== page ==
Evolution of size distributions of natural particles during aggregation: modelling versus field results, 1998, Atteia O,
In this paper a discretized model simulating aggregation of size distributions jointly with sedimentation and transport is presented. A review of the current theory provides some helpful hints about the relative importance of each aggregation process, i.e. Brownian motion, shear flow and differential sedimentation, which are tested by using collision efficiency factors. The novel aspect of the model arises from the use of a varying mean particle diameter in each size class. This allows both non-steady-state and steady-state calculations and free choice of size classes. A comparison with a classical approach shows the exactitude of the results and the improvment obtained for several cases. The simulations gave a family of curves characterized by three parts corresponding to peri-, and orthokinetic aggregation and to sedimentation. The role of collision effciency is crucial in the relative extent of each part of the size distribution. The comparison with a series of data from a karst spring showed that the model was able to fit most of the particle size distributions using significant values of each parameter. This allowed information about particle aggregation and transport within a non-accessible aquifer to be inferred.

Influence of aperture variability on dissolutional growth of fissures in karst formations, 1998, Hanna R. B. , Rajaram H. ,
The influence of aperture variability on dissolutional growth of fissures is investigated on the basis of two-dimensional numerical simulations. The logarithm of the fissure aperture before dissolution begins is modeled as a Gaussian stationary isotropic random field. The initial phase of dissolutional growth is studied up to the time when turbulent flow first occurs at a point within the fissure (the breakthrough time). The breakthrough time in variable aperture fissures is smaller than that in uniform fissures and decreases as the coefficient of variation of the aperture field (sigma/mu) increases. In comparing uniform and variable aperture fissures in limestone, the breakthrough time with sigma/mu = 0.1 is about a factor of 2 smaller than that in a uniform fissure. The breakthrough time is reduced by about an order of magnitude with sigma/mu = 2.0. The mechanism leading to reduced breakthrough times is the focusing of flow into preferential flow channels which are enlarged at a faster rate than the surrounding regions of slower flow. Dissolution channels are narrower and more tortuous as sigma/mu. increases. Investigations of the influence of reaction rate reveal that the influence of aperture variability is more pronounced in rapidly dissolving rock. In uniform fissures in rapidly dissolving minerals, breakthrough times are very long since water becomes saturated with respect to the mineral within a short distance of the entrance to the flow path. However, in variable aperture fissures, breakthrough occurs rapidly because of selective growth along preferential flow channels, which progressively capture larger fractions of the total flow. These results partly explain why conduits develop rapidly in gypsum, although previous one-dimensional studies suggest that conduit growth will not occur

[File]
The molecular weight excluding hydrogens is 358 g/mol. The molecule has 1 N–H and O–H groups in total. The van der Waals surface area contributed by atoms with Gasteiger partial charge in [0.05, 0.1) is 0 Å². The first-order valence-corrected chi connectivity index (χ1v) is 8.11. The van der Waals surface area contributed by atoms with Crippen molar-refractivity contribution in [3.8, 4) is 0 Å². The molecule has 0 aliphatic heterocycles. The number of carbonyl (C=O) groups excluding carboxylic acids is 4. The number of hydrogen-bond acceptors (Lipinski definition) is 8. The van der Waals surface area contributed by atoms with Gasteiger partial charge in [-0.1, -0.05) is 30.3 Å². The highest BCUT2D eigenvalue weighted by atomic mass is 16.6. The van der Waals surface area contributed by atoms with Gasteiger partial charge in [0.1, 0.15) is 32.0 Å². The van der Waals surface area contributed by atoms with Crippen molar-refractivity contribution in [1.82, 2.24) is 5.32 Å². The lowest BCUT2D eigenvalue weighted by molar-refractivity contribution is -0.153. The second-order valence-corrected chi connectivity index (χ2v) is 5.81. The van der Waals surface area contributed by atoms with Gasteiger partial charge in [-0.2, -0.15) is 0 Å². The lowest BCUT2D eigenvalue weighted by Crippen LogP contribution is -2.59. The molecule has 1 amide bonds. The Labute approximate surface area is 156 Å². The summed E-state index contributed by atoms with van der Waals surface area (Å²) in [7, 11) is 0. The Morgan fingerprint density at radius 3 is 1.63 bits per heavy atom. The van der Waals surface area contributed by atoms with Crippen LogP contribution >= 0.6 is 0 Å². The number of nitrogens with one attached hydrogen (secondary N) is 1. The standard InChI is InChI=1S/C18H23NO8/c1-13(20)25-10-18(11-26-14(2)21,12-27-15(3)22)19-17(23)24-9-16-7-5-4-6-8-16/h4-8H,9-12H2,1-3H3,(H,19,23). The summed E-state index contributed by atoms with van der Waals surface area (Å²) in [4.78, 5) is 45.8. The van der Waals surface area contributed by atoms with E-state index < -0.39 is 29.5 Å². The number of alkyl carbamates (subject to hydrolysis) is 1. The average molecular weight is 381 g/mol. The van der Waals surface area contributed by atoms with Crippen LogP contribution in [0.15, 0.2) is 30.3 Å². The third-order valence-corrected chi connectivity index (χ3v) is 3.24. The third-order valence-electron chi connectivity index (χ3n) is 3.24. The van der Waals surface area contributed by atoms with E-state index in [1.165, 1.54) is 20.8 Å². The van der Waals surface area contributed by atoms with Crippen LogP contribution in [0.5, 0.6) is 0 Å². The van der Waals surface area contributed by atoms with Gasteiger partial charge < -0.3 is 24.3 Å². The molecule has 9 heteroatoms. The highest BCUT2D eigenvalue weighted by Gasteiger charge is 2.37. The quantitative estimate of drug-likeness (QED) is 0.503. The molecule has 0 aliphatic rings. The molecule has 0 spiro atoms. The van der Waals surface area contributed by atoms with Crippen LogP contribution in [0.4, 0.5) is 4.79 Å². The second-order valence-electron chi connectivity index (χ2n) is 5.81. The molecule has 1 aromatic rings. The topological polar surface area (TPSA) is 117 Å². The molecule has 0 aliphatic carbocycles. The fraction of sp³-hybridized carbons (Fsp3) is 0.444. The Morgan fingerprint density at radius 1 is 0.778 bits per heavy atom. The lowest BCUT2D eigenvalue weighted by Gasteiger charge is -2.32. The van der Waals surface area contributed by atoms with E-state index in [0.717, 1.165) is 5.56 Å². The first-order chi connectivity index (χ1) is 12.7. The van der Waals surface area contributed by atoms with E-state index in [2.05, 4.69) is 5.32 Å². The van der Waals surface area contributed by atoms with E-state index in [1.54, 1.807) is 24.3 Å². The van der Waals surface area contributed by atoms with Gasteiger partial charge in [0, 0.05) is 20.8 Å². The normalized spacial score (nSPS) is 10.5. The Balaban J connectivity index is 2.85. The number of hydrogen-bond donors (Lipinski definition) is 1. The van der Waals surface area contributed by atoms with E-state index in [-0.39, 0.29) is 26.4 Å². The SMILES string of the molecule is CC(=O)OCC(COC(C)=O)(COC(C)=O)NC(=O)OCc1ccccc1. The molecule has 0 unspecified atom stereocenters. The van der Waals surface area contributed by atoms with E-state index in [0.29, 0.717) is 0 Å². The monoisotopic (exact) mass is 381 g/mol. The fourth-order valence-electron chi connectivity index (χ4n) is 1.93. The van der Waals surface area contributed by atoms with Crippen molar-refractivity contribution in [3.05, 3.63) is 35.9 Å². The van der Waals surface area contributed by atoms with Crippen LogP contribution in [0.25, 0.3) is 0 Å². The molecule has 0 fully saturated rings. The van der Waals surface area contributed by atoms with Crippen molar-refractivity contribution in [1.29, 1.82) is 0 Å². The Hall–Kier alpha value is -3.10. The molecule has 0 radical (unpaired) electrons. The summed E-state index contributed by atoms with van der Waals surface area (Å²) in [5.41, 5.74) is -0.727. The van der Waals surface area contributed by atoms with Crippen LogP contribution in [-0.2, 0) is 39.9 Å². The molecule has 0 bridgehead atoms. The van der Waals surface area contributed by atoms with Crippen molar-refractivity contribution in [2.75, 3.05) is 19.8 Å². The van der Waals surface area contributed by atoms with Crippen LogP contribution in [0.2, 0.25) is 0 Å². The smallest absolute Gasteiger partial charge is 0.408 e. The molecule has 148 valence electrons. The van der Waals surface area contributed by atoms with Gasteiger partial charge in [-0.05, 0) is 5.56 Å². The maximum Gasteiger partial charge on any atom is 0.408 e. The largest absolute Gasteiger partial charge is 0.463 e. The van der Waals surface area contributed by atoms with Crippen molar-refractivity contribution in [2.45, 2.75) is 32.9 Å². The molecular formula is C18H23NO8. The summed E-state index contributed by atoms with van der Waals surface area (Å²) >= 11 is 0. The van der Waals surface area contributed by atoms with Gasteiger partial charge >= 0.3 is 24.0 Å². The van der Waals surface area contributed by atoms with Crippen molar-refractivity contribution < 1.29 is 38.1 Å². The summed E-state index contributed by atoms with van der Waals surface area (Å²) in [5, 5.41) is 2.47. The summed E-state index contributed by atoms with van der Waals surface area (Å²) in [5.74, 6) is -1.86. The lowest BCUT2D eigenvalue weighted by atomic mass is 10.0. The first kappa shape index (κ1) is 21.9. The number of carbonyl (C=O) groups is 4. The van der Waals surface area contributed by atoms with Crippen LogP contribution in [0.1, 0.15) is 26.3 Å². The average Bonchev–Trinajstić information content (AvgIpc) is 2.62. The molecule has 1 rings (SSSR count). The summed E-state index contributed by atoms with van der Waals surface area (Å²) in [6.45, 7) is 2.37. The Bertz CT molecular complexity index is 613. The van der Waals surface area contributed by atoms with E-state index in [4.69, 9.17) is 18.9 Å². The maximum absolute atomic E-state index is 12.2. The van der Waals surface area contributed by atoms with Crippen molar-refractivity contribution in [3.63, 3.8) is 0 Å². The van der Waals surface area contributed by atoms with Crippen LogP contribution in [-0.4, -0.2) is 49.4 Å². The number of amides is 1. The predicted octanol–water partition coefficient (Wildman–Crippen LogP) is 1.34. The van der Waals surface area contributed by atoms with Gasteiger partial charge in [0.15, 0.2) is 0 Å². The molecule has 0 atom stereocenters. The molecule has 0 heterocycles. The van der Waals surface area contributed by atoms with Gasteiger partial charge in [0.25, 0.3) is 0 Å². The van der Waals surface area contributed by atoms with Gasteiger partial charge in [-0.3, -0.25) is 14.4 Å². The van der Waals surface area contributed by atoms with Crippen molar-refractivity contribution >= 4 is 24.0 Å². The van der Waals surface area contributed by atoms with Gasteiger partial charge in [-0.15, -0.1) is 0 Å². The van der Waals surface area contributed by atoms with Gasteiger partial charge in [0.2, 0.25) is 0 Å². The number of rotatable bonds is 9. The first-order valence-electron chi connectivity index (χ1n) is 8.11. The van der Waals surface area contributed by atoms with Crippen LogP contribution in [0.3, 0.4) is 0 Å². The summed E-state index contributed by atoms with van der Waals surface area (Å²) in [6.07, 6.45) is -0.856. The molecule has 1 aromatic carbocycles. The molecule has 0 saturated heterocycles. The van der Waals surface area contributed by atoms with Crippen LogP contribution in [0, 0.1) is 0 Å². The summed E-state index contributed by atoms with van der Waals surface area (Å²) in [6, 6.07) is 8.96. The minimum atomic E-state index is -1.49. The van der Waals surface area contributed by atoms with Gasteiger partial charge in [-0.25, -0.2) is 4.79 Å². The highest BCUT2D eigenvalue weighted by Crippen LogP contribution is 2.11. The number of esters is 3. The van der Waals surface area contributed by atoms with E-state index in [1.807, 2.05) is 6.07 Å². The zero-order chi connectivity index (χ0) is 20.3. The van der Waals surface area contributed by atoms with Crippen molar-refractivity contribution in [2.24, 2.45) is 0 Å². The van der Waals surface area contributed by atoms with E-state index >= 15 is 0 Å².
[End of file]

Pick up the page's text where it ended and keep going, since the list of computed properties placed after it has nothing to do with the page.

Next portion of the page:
Determining karst transmissivities with inverse modeling and an equivalent porous media, 1999, Larocque M. , Banton O. , Ackerer P. , Razack M. ,
Flow simulation is difficult to implement in heterogeneous media such as karst aquifers, primarily because the structure of the rock is extremely complex and usually unknown. The aim of this study was to verify the possibility of using inverse modeling and an equivalent porous media to identify transmissivities in a slightly karstified aquifer, the La Rochefoucauld karst (Charente, France), Different simulation scenarios were tested: using two spatial discretizations with different finite-element cell sizes and using measured or interpolated heads. The inverse modeling was performed with the downscaling parameterization procedure, using a finite-element representation of bidimensional ground water flow. The inverse modeling converged satisfactorily with all scenarios: head residuals were small and spring flow rates and the river/aquifer exchanges were adequately stimulated. The scenario using small cells and measured heads generated a highly heterogeneous transmissivity field, indicating an overparameterization of the problem. The calibrated transmissivities and simulated heads of this scenario proved less reliable overall than those of the other scenarios. The use of interpolated heads generated more uniform transmissivities as a result of the head smoothing. A rotation of the initial parameter mesh showed that the scenarios using interpolated heads generate the most stable and reliable results. The scenarios with interpolated heads could therefore be used when head measurements are limited or are unevenly distributed over the aquifer. Overall, the calibrated transmissivities reproduced the entire range of transmissivities measured in the field using different methods. The results indicate that inverse modeling and an equivalent porous media can be used to determine transmissivities in a moderately karstified aquifer